Bronfman grabbed MCA (later Universal) for $5.7 billion soon after. He had bought his way into the entertainment business and hunted for more acquisitions. Industry insiders viewed him as an inexperienced, rich-kid dilettante. A line by Hollywood executive became famous at the time: “He’s like a pi?ata! Hit him and money comes out.” He made a deal with powerhouse Barry Diller with questionable results. In 1998, he snatched Polygram record company for $10.4 billion. Other deals followed.

A few years later, Seagram needed help. It’s once predictable profitability was gone with the new acquisitions. The way out had serious consequences–a disastrous acquisition by Vivendi in which the family only got stock and no cash. To make the situation worse, the hard-pressed markets at the time the deal closed in December 2000 had reduced the value of the share price from the expected $77.35 down to $54. Vivendi quickly sold off the liquor business that had launched the family fortune and used cash from the sale to reduce the entertainment company debts that Bronfman’s acquisitions had caused. Seagram was gone. Shortly after that Bronfman stepped down from his executive position.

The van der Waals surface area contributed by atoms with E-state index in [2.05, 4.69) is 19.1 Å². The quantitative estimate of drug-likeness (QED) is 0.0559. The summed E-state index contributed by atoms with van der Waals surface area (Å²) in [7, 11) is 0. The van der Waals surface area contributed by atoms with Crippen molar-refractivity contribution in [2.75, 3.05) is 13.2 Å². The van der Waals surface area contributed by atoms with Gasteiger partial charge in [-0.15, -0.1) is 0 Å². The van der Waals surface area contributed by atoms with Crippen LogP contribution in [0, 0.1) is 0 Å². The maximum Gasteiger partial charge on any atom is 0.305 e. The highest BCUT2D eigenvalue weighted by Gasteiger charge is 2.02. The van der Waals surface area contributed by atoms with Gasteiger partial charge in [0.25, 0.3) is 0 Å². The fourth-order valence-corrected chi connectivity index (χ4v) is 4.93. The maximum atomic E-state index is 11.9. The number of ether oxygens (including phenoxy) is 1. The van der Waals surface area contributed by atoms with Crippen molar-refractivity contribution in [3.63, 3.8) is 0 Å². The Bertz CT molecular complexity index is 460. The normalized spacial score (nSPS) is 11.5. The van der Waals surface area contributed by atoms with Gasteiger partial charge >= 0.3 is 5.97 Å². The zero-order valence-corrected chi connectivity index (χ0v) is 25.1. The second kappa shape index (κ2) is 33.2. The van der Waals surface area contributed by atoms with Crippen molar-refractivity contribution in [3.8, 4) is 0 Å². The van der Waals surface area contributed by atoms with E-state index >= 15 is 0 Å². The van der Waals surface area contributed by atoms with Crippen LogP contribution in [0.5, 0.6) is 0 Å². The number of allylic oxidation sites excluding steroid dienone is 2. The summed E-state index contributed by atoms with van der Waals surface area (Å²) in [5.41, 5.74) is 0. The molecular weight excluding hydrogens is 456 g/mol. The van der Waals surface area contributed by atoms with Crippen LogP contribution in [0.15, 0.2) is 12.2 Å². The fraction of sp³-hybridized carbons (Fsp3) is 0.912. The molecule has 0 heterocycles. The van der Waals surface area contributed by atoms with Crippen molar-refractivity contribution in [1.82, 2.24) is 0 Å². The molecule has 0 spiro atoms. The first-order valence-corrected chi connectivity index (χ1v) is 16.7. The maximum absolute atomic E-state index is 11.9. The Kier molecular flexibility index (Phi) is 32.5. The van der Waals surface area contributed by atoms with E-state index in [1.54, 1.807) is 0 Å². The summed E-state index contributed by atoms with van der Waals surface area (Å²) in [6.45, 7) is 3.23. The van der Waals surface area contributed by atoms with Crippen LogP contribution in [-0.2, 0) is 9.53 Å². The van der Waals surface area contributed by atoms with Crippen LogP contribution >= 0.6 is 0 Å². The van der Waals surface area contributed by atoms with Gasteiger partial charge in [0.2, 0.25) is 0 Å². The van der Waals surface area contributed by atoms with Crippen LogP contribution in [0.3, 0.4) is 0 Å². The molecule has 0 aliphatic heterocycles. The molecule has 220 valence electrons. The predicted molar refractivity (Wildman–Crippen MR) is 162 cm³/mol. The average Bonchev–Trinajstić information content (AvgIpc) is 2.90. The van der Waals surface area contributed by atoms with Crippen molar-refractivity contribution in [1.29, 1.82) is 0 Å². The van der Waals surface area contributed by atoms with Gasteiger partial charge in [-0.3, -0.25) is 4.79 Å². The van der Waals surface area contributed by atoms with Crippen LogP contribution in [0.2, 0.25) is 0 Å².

As seen in the case of Katherine Graham, she and the company succeeded despite her lack of personal preparation for the role. She triumphed with her interpersonal skills, commitment, and vision that meshed with what was best for the company. Fortunately, she thrived, as did the stakeholders. The suicide of her husband wasn’t a total surprise–it followed several years of psychiatric care with periods when he wasn’t able to run the company. Nevertheless, no transition plan was in place when Graham suddenly was drafted to take over.

Edgar Bronfman, Jr.’s father had suffered with the controlling management style of his father, so gave him considerable room to pursue his dreams–despite the concerns of other family members over many of the deals and the direction of the company.

Each family business and the family dynamics behind it are different, but detailed succession plans can help prepare, guide, and support the new company leaders–and protect the financial interests of the family stakeholders.